Here's what we know about the effects of climate change on these phenomena.
El Nino and the warmer oceans
In May, the U.S. National Oceanic and Atmospheric Administration (NOAA) predicted a hurricane season in the Atlantic "close to normal."
This prediction was largely based on the existence of the El Nino climate phenomenon. It defuses hurricane formation by increasing vertical wind circulation, which brings down cold air.
Importing this "dry, less energy-charged" air into the heart of a tropical cyclone "prevents it from strengthening," said Allison Wing, a scientist at Florida State University.
But in August, the U.S. agency adjusted its forecast upwards, announcing that the season would be "above normal," based on ocean and atmospheric conditions. The "record surface temperatures in the Atlantic" will probably offset the effects of El Nino, which are unfavorable to hurricanes, she said.
"In terms of forecasting the season, it's a complicated year because we have these two conflicting factors," Wing said.
- More intense storms -
On July 24, a buoy off the southern tip of Florida recorded a temperature of 38.4 degrees, which is more easily associated with a hot tub than the ocean, and which could be a world record.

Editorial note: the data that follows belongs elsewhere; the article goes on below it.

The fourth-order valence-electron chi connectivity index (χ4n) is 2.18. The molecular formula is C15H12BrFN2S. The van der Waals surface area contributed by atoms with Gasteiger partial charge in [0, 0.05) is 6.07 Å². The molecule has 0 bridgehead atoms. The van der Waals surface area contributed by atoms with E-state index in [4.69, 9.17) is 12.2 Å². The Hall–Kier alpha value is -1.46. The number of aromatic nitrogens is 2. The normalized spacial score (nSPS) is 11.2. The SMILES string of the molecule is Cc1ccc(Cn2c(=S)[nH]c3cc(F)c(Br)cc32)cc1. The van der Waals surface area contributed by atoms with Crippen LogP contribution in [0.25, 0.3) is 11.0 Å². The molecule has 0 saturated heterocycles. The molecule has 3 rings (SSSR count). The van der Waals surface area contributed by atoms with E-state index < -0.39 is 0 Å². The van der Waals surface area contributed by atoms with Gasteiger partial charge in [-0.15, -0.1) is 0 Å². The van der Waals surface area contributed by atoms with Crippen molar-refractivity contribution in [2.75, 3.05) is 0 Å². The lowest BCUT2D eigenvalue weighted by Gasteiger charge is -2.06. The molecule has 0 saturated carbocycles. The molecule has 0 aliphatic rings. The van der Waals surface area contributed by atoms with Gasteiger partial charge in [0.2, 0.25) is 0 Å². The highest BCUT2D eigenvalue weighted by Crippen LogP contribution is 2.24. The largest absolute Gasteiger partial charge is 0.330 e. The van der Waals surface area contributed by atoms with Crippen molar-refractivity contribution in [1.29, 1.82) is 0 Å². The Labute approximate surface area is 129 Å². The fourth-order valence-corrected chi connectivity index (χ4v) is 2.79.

Hurricane formation requires a specific set of conditions – but when they come together, the warmth of the oceans allows them to generate stronger winds and higher tides.
"You could say that climate change is rolling the dice," Wing adds. "Very different scenarios remain possible for each storm, but the probability of a very intense storm is higher."
Climate change can also increase the amount of rain carried by hurricanes, according to Andrew Kruczkiewicz, a researcher at Columbia University's Institute for Climate and Society Research.
"The warmer the atmosphere, the greater the capacity to absorb water," which can mean more precipitation, he says. Residents who fled inland to escape a hurricane could still face extreme conditions, the expert adds.
Precipitation during Hurricane Ian in September 2022 was boosted by at least 10 percent by climate change, according to recent research.
- Longer hurricane seasons -
Beyond the intensity of storms, it is the season in which they occur that seems to be prolonged.
The period during which ocean surface temperatures favor the formation of tropical storms begins earlier and ends later, according to Michael Mann. This seems to be true in both the Atlantic and the Bay of Bengal.
There is a great deal of work showing that climate change makes hurricanes more dangerous, but its effect on their frequency is less clear, and more research is needed to understand it.
© 2023 AFP